Carbon based refractories

Carbon is an element that can exist in three forms in nature: diamond, graphite, and carbon. Carbon has excellent fire resistance properties, such as slag non-wetting properties and high thermal conductivity. It can be used as a refractory material in two ways: as an additive or binder (coal tar, petroleum pitch, or resin) in carbon-containing refractories, and as an additive in carbon-based refractories. Carbon-containing refractories are made by mixing graphite or carbon into oxide refractories. In carbon-containing refractories, aggregates are mainly composed of one or more of the six high melting point oxides or their related mineral phases. Carbon is usually present in the matrix as a binder phase or as an additive, or both.

The performance of carbon-based refractories is different from typical ceramic refractories, mainly because carbon-based refractories are conductive rather than insulating. All carbon-based refractory lining systems are used as "conduction cooling systems" rather than the classic definition of refractory linings, which are usually "insulation systems". Therefore, any carbon-based refractory lining system should always use proper cooling to help keep the refractory temperature below the critical etching temperature below the critical chemical attack temperature to prevent oxidation, alkali, CO degradation, or liquid metal dissolution of carbon.

The terms carbon, formed carbon, artificial carbon, amorphous carbon, or calcined carbon refer to the process of mixing particles of carbon-containing filler material (such as calcined anthracite, petroleum coke, or carbon black) with a binder (such as pitch) . Petroleum or coal tar, these mixtures are formed by molding or extrusion, and these molded parts are usually baked in an oven at a temperature of 800°C to 1400°C to carbonize the binder. By introducing an additional binder into the vacuum-baked charcoal, the conventionally baked charcoal can be densified to improve its permeability, and the resulting product can be re-baked to char the material.

Carbon-based monolithic refractories The most common carbon-based monolithic refractories are electrode paste and carbon ramming paste. The electrode paste is composed of coke or calcined anthracite as aggregate and coal tar pitch as a binder. It is mainly used to make electrodes but is also sometimes used as an unshaped refractory material. Coal slurry aggregate can be composed of calcined anthracite, anthracite, coke, tar, and coal tar. Asphalt, resin, or a combination thereof can be used as a binder. Al2O3 and other ingredients can be used as additives. Based on the insulation design concept, carbon paste can be used as a refractory furnace lining, just like the submerged arc furnace used to produce silicomanganese, and it can also be used to fill in the gaps. Between carbon-carbon joints.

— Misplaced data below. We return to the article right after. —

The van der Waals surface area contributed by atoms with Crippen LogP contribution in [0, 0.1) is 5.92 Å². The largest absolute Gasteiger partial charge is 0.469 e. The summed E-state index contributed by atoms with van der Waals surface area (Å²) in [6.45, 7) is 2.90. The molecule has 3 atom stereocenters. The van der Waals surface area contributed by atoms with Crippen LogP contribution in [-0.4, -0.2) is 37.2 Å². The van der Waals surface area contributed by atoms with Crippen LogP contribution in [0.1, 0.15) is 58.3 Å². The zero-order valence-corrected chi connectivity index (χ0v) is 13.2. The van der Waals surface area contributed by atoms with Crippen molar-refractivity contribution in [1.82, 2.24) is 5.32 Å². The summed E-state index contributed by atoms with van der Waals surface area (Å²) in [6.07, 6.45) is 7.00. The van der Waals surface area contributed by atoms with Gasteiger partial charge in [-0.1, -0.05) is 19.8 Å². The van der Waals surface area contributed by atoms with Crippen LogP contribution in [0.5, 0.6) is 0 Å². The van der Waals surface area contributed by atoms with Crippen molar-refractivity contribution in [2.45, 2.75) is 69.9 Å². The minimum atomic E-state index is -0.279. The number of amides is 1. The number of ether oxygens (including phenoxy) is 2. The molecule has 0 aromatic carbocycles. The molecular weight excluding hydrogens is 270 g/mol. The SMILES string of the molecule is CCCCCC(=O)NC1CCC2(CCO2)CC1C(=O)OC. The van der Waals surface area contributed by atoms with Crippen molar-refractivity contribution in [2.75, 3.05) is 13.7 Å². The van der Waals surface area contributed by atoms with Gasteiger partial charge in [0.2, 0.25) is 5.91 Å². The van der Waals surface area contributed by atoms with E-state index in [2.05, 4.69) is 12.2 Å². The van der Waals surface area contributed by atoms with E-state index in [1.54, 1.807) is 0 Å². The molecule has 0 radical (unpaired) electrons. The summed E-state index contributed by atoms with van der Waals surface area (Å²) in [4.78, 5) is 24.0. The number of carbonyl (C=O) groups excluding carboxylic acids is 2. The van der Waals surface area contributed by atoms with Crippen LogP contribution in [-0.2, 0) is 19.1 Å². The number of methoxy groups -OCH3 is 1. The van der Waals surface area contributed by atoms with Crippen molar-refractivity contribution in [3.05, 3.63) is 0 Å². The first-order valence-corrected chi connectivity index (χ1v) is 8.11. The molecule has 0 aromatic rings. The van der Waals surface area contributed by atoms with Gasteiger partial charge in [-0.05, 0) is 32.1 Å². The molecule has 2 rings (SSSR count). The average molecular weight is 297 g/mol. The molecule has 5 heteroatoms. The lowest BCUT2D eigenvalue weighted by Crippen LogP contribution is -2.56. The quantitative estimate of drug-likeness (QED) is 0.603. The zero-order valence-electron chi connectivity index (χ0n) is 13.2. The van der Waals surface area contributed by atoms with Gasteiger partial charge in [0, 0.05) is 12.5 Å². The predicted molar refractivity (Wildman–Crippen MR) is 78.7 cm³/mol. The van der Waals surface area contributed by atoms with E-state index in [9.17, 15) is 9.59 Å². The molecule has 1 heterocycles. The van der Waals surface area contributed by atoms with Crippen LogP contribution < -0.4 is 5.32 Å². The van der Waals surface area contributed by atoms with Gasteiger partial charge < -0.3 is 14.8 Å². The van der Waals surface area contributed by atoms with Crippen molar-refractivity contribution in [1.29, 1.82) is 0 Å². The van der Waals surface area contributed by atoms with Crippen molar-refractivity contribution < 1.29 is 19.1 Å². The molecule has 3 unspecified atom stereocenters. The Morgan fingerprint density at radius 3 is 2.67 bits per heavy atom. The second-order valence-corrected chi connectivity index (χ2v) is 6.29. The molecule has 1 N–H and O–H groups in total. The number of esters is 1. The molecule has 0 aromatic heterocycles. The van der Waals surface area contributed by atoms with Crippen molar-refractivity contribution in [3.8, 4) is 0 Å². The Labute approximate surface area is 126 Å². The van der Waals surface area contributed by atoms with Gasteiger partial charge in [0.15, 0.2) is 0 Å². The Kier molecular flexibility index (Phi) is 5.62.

Carbon-based shaped refractory materials There are four categories of pre-formed carbon-based refractory materials, namely amorphous carbon, semi- or partial graphite, semi-semi-graphite and graphite bricks. Binder and shape the mixture, then cook it to the desired temperature. For molded refractories, the priority is to achieve the maximum density of the molded shape. The aggregate, filler, and binder are ground, sieved, and classified to the desired particle size, then mixed and blended at a typical temperature of 160-170°C. The mixture is then cooled to about 125°C and shaped. Three molding techniques are used to shape the carbon block: extrusion, compression, and isostatic pressing. After molding, the molded product is scorched by heating to a temperature between 800°C and 1400°C in an inert atmosphere. This process is called carbonization. The product produced at this stage is called carbon brick. During the carbonization process, the product becomes porous due to the loss of volatile substances. In order to achieve the required porosity and quality, the product is impregnated with coal tar pitch or polymer in an autoclave. Repeat impregnation and carbonization until the required performance is met. During the carbonization process, the binder becomes coke.